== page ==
Posted by on Mar 13, 2020 in Articles & Advice, Blog, Books, Columns, Featured |

Image Credit: Elisabeth Louise Vigée Le Brun, “Julie Le Brun Looking into a Mirror” (ca. 1786), Metropolitan Museum of Art




By Jason Zweig | March 13, 2020 11:00 am ET


With U.S. stocks down — at their worst — around 27% in 16 trading days, investors need to get out of the prognostication business. Nobody — not epidemiologists, not government officials, not economists and certainly not market strategists — can say how large an impact the coronavirus will end up having. The optimists might be wrong; so might the pessimists.

Investing, now more than ever, is about controlling the controllable. You can’t control the markets. You can’t control the coronavirus. You can control your own behavior, although that requires making accurate, honest predictions about yourself.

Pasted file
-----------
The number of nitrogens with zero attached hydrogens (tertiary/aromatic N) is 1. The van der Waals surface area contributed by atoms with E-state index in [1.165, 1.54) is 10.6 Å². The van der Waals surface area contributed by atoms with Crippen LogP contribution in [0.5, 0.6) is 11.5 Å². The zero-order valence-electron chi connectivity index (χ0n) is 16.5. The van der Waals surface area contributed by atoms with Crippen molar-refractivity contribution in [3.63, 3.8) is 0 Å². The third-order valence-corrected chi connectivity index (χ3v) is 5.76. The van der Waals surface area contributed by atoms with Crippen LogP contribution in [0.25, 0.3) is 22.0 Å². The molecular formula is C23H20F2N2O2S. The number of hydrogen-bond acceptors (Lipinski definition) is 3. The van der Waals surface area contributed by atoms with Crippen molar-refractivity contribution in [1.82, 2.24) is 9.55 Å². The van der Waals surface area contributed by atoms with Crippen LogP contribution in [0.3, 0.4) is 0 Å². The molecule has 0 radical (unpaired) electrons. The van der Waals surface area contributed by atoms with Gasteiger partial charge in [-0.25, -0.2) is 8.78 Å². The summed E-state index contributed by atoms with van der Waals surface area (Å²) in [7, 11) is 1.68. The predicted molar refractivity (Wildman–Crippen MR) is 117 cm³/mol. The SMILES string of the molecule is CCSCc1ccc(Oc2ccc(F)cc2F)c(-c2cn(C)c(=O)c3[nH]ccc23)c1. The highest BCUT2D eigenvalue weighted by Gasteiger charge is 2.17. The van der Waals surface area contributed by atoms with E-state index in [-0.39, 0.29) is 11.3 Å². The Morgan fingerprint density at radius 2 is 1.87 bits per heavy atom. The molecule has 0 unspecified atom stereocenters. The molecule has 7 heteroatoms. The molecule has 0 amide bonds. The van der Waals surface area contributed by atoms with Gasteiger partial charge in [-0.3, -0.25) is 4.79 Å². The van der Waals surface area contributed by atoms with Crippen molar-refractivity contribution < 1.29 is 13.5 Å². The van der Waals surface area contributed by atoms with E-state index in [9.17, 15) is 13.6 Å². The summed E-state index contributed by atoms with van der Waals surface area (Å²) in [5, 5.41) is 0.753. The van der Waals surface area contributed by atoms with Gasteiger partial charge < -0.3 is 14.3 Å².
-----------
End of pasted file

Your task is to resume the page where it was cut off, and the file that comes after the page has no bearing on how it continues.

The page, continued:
Controlling the controllable doesn’t just mean shrugging off whatever is out of your power. It also means putting some calm and serious thought into what is within your power. Your future success may depend less on what markets do — and more on spending a few quiet minutes figuring out who you are as an investor.


To read the rest of the column:


For further reading:


Benjamin Graham, The Intelligent Investor

Jason Zweig,The Devil’s Financial Dictionary

Jason Zweig, Your Money and Your Brain

Jason Zweig, The Little Book of Safe Money


Articles and other resources:

When the Stock Market Plunges…Will You Be Brave or Will You Cave?

From the Archives: Daniel Kahneman

A Note on Benjamin Graham

Are You an Investor or a Speculator? (Part One)

Are You an Investor or a Speculator? (Part Two)